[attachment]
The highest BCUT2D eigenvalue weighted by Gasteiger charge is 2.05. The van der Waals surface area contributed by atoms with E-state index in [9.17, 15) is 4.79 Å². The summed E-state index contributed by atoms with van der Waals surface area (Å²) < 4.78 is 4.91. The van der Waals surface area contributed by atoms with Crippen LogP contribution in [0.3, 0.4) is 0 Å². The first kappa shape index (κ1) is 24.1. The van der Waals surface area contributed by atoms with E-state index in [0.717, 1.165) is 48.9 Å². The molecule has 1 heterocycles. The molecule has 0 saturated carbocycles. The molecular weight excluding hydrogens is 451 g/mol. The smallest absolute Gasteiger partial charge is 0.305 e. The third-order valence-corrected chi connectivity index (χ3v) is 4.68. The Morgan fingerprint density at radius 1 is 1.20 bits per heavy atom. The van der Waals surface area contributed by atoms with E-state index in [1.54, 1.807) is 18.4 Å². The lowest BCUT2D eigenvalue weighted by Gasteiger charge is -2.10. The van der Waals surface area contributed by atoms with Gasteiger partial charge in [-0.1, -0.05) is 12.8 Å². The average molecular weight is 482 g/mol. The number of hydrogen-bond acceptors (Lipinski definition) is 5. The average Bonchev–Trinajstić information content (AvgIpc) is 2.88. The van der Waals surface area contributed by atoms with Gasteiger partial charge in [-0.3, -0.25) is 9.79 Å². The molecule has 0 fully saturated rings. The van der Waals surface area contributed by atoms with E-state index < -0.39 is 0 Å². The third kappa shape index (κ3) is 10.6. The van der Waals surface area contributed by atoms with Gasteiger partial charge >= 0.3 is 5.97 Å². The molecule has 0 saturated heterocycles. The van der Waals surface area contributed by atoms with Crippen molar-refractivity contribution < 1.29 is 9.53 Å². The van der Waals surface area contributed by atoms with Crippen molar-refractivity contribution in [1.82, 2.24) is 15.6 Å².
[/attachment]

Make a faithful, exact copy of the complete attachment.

The highest BCUT2D eigenvalue weighted by Gasteiger charge is 2.05. The van der Waals surface area contributed by atoms with E-state index in [9.17, 15) is 4.79 Å². The summed E-state index contributed by atoms with van der Waals surface area (Å²) < 4.78 is 4.91. The van der Waals surface area contributed by atoms with Crippen LogP contribution in [0.3, 0.4) is 0 Å². The first kappa shape index (κ1) is 24.1. The van der Waals surface area contributed by atoms with E-state index in [0.717, 1.165) is 48.9 Å². The molecule has 1 heterocycles. The molecule has 0 saturated carbocycles. The molecular weight excluding hydrogens is 451 g/mol. The smallest absolute Gasteiger partial charge is 0.305 e. The third-order valence-corrected chi connectivity index (χ3v) is 4.68. The Morgan fingerprint density at radius 1 is 1.20 bits per heavy atom. The van der Waals surface area contributed by atoms with E-state index in [1.54, 1.807) is 18.4 Å². The lowest BCUT2D eigenvalue weighted by Gasteiger charge is -2.10. The van der Waals surface area contributed by atoms with Gasteiger partial charge in [-0.1, -0.05) is 12.8 Å². The average molecular weight is 482 g/mol. The number of hydrogen-bond acceptors (Lipinski definition) is 5. The average Bonchev–Trinajstić information content (AvgIpc) is 2.88. The van der Waals surface area contributed by atoms with Gasteiger partial charge in [-0.3, -0.25) is 9.79 Å². The molecule has 0 fully saturated rings. The van der Waals surface area contributed by atoms with E-state index < -0.39 is 0 Å². The third kappa shape index (κ3) is 10.6. The van der Waals surface area contributed by atoms with Gasteiger partial charge >= 0.3 is 5.97 Å². The molecule has 0 saturated heterocycles. The van der Waals surface area contributed by atoms with Crippen molar-refractivity contribution < 1.29 is 9.53 Å². The van der Waals surface area contributed by atoms with Crippen molar-refractivity contribution in [1.82, 2.24) is 15.6 Å².